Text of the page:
input power levels are shown vs. setpoint voltage.
Slope = (VSET1 − VSET2)/(POUT1 − POUT2)
(20)
Intercept = POUT1 − VSET1/Slope
(21)
VSET = Slope × (Px − Intercept)
(22)
For more information on AGC applications, refer to the
AD8367 data sheet or ADL5330 data sheet.
Rev. B | Page 20 of 24
AD8318
CHARACTERIZATION SETUP AND METHODS
To measure noise spectral density, the 0 Ω resistor in series with
the VOUT pin is replaced with a 1 μF dc blocking capacitor.
The capacitor is used because the Rohde & Schwarz FSEA
spectrum analyzer cannot handle dc voltages at its RF input.
The CLPF pin is left open for data collected for Figure 19. For
Figure 20, a 1 μF capacitor is placed between CLPF and ground.
The large capacitor filters the noise from the detector stages
of the log amp. Noise spectral density measurements are taken
using the FSEA spectrum analyzer and the SMT06 signal
generator. The signal generator frequency is set to 2.2 GHz.
The spectrum analyzer has a span of 10 Hz, resolution
bandwidth of 50 Hz, video bandwidth of 50 Hz, and averages
the signal 100×. Data is adjusted to account for the dc blocking
capacitor impedance on the output at lower frequencies.
The general hardware configuration used for the AD8318
characterization is shown in Figure 47. The primary setup used
for characterization is measurement mode. The characterization
board is similar to the customer evaluation board with the
exception that the RF input has a Rosenberger SMA connector
and R10 has changed to a 1 kΩ resistor to remove cable
capacitance from the bench characterization setup. Slope and
intercept are calculated in this data sheet and in the production
environment using linear regression from −50 dBm to −10 dBm.
The slope and intercept generate an ideal line. Log conformance
error is the difference from the ideal line and the measured
output voltage for a given temperature in dB. For additional
information on the error calculation, refer to the Device
Calibration and Error Calculation section.
The hardware configuration for pulse response measurement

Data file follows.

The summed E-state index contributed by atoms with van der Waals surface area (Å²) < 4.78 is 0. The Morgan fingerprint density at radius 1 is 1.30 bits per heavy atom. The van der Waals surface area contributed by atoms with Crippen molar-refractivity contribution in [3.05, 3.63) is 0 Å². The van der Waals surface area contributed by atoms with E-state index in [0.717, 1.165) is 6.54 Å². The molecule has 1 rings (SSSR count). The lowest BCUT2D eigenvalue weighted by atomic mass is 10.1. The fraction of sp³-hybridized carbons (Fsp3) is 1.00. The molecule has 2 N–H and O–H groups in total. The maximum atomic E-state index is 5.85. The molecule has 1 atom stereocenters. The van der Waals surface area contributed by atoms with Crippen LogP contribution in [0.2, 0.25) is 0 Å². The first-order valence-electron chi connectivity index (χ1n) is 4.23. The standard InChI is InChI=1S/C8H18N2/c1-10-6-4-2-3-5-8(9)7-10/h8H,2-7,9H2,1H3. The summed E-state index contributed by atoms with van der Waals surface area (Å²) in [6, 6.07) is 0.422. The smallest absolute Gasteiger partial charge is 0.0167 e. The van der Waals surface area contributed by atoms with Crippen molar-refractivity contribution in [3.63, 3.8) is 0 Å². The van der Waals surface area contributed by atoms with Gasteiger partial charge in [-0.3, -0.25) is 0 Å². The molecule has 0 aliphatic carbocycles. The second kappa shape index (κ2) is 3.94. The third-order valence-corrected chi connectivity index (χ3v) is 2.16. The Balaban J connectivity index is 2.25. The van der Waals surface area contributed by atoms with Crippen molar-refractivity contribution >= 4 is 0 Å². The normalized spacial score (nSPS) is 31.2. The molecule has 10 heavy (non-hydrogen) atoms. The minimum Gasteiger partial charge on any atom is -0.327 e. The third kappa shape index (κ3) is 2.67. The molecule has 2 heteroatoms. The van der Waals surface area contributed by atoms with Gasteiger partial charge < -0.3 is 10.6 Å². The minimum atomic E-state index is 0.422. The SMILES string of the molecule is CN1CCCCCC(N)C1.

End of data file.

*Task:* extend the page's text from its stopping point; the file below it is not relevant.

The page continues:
replaces the 0 Ω series resistor at the VOUT pin with a 40 Ω
resistor; the CLPF pin remains open. Pulse response time is
measured using a Tektronix TDS5104 digital phosphor
oscilloscope. Both channels on the scope are configured for
50 Ω termination. The 10 Ω internal series resistance at VOUT,
combined with the 40 Ω resistor, attenuates the output voltage
level by two. RF input frequency is set to 100 MHz with
−10 dBm at the input of the device. The RF burst is generated
using a Rohde & Schwarz SMT06 with the pulse option with a
period of 1.5 μs, a width of 0.1 μs, and a pulse delay of 0.04 μs.
The output response is triggered using the video output from
the SMT06. Refer to Figure 47 for an overview of the test setup.
ROHDE & SCHWARZ
SMT06
TEKTRONIX
TDS5104
RF OUT
–7dBm
5V
3dB
SPLITTER 1nF
INHI
52.3Ω
VPOS
VOUT
40Ω
*50Ω
TERMINATION
AD8318
INLO
1nF
CH1* CH3* TRIGGER
VSET
GND
04853-046
VIDEO
OUT
Figure 47. Pulse Response Measurement Test Setup
Rev. B | Page 21 of 24
AD8318
EVALUATION BOARD
Table 6. Evaluation Board (Rev. A) Bill of Materials
Component
VP, GND
SW1, R3
R1, C1, C2
R2
R4
R7, R8, R9, R10
R7, R8, R9, R10
C5, C6, C7, C8, R5, R6
C9
Function
Supply and Ground Connections
Device Enable. When in Position A, the ENBL pin is connected to VP and the
AD8318 is in operating mode. In Position B, the ENBL pin is grounded through
R3, putting the device in power-down mode. The ENBL pin may be exercised
by a pulse generator connected to ENBL SMA and SW1 in Position B.
Input Interface. The 52.3 Ω resistor (R1) combines with the AD8318 internal
input impedance to give a broadband input impedance of 50 Ω. C1 and C2 are
dc-blocking capacitors. A reactive impedance match can be implemented by
replacing R1 with an inductor and C1 and C2 with appropriately valued
capacitors.
Temperature Sensor Interface. The temperature sensor output voltage is